Back in June, I wrote about the Hathi Trust, which is rescuing orphaned literary works from the university libraries that Google has scanned. If they can't find an author for a book, and if it's not in print, they're going to make it available.
So, naturally, the Author's Guild, a DC lobbying outfit that represents a tiny handful of authors, is suing. These are the same people who think Amazon shouldn't be allowed to sell used books, mind.
A separate issue in the suit is an orphaned works project started by the Hathitrust that focuses on some of the works within this archive. The group is attempting to identify out-of-copyright books, and those where the ownership of copyright cannot be established. If attempts to locate and contact any copyright holders fail, and the work is no longer commercially available, the Hathitrust will start providing digital copies to students without restrictions. This has not gone over well. The executive director of the Australian Society of Authors, Angelo Loukakis, stated, "This group of American universities has no authority to decide whether, when or how authors forfeit their copyright protection. These aren’t orphaned books, they’re abducted books."
The authors' coalition would like to see everything grind to a halt—Google and the libraries kept from any further scanning, the HathiTrust's orphaned works project shuttered, and the digital copies on its servers impounded. The digital works wouldn't be deleted, but it wants to see "any computer system storing the digital copies powered down and disconnected from any network, pending an appropriate act of Congress." (Note that they want them shut down and unplugged, just to be sure.)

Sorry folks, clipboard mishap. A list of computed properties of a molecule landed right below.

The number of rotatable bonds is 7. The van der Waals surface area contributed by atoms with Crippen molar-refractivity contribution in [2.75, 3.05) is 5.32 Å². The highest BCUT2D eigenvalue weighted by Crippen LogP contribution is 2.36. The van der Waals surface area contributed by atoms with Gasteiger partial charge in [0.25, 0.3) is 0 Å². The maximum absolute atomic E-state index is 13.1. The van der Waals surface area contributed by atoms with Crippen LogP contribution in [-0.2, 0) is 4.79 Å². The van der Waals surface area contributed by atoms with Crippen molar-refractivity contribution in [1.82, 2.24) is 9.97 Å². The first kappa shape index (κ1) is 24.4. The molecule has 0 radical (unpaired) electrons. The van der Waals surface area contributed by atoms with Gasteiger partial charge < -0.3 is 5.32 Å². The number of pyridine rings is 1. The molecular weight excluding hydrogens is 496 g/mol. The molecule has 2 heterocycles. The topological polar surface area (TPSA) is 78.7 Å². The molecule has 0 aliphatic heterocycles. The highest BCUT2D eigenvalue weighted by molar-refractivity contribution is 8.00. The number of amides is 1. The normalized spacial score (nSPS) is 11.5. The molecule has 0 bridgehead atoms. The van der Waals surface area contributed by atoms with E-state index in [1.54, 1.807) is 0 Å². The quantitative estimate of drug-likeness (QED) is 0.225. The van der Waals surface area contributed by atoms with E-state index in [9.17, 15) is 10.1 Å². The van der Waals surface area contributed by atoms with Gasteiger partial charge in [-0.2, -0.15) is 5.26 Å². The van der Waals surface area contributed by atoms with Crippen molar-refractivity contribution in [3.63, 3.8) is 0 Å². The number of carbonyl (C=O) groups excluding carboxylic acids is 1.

Authors' Guild sues universities over book digitization project
Last week's catastrophic EU vote to censor and surveil the whole internet to catch copyright infringers isn't a local affair; the same corporations who were willing to sacrifice the internet to eke out a few percentage point gains in licensing revenue are busily at work in Canada, where a rewrite of copyright laws is underway.
As part of yesterday's International Day Against DRM, Public Knowledge's John Bergmayer published It’s Always DRM’s Fault, which uses this month's viral story about an Apple user named Anders G da Silva whose movie was deleted from his Itunes because he moved from one country to another.
When pianist James Rhodes uploaded a recording of his own performance of a Bach composition to Facebook, it was immediately blocked thanks to a match with a recording that Sony had claimed copyright in; Facebook uses an automated filter of the sort that the EU voted to make mandatory for all content types and services […]
iOS 12 is finally here, which means now is the best time for aspiring developers to throw their hats into the app development game. While app development can be tricky for some, you can take an intuitive, beginner-friendly approach to understanding app creation and Apple’s latest iOS platform with the iOS 12 & Xcode 10 Bootcamp, […]
It might still be September, but the holiday season will be here before you know it, which means now is the time to think about where you want to vacation to—and what to do once you get there. To this end, we’ve scoured the Web and tracked down a number of travel hacking ebooks, gadgets, […]
The human eye is a beautiful, incredible thing, but it’s far from perfect, especially when it comes to examining objects up close. Capable of magnifying objects up to 1,000 times, this portable microscope camera lets you see wonders hidden to your regular vision, and it’s on sale today for $38.99. Don’t let its compact size fool […]